More People Quitting Their Jobs Though Still Below Average Rate Before Recession Started
The percentage of people who voluntarily left their jobs, referred to as the nation’s “quit rate” by the Labor Department, went up to 1.8% in November, the highest rate during the current recovery and up from a low of 1.2% in September 2009. About 2.4 million workers resigned in November. Some retired or simply chose not to continue working. But many quit to hunt for a new job or because they had already found a new job. 2.1% was the average quit rate that prevailed between late 2000, when the Labor Department first started tracking this type of data, and 2006, before the recession started.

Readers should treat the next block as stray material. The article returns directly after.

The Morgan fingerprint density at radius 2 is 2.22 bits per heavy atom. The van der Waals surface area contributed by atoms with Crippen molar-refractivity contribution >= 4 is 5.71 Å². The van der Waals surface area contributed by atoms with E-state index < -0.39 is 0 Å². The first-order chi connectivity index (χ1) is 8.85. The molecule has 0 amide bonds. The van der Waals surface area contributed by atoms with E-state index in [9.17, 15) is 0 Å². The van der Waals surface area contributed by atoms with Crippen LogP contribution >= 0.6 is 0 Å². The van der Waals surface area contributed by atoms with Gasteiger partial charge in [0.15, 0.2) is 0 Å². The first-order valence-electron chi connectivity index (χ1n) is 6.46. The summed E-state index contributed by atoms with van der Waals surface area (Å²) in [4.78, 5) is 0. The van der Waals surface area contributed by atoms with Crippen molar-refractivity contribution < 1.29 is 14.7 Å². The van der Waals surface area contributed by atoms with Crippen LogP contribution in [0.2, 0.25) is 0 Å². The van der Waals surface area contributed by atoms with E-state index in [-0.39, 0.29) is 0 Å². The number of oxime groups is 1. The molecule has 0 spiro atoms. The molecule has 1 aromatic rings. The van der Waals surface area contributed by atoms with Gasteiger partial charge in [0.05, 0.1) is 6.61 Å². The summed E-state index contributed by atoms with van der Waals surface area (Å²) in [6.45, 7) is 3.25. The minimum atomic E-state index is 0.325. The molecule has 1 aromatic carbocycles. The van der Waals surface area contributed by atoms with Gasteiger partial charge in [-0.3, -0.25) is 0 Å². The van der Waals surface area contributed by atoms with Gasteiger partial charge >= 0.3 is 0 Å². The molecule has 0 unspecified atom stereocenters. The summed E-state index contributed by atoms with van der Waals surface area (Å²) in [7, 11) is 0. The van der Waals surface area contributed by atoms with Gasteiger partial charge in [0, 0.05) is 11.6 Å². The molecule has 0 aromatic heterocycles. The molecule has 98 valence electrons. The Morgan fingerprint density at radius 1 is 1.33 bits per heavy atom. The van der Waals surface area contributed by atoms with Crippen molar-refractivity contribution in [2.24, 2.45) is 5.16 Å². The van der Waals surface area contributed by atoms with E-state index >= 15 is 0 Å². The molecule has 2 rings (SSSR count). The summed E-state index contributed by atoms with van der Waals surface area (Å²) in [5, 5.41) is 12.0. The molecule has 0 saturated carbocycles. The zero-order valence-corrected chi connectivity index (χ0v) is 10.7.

About 20% of November’s quits were in the “accommodation and food services” sector, up from 17.5% in November, 2011. By contrast, only 5.2% of November’s quits were in manufacturing, down from 5.9% in 2011.
Even with more people confident enough to quit their jobs, U.S. employers are still moving cautiously on creating new job openings. Per The Labor Department, the number of hires as a share of overall employment remained at 3.3% as of November, the same level as a year prior and well below the 3.8% average between late 2000 and 2006.
Overall, the quit rate has edged down during much of the 2000s, even when the economy was booming. After the 2001 downturn, quitting levels failed to return to their prerecession highs. Some 51% of U.S. workers have been with the same employer for at least five years, up from 46% in 1996, according to a January 2012 survey by the Labor Department.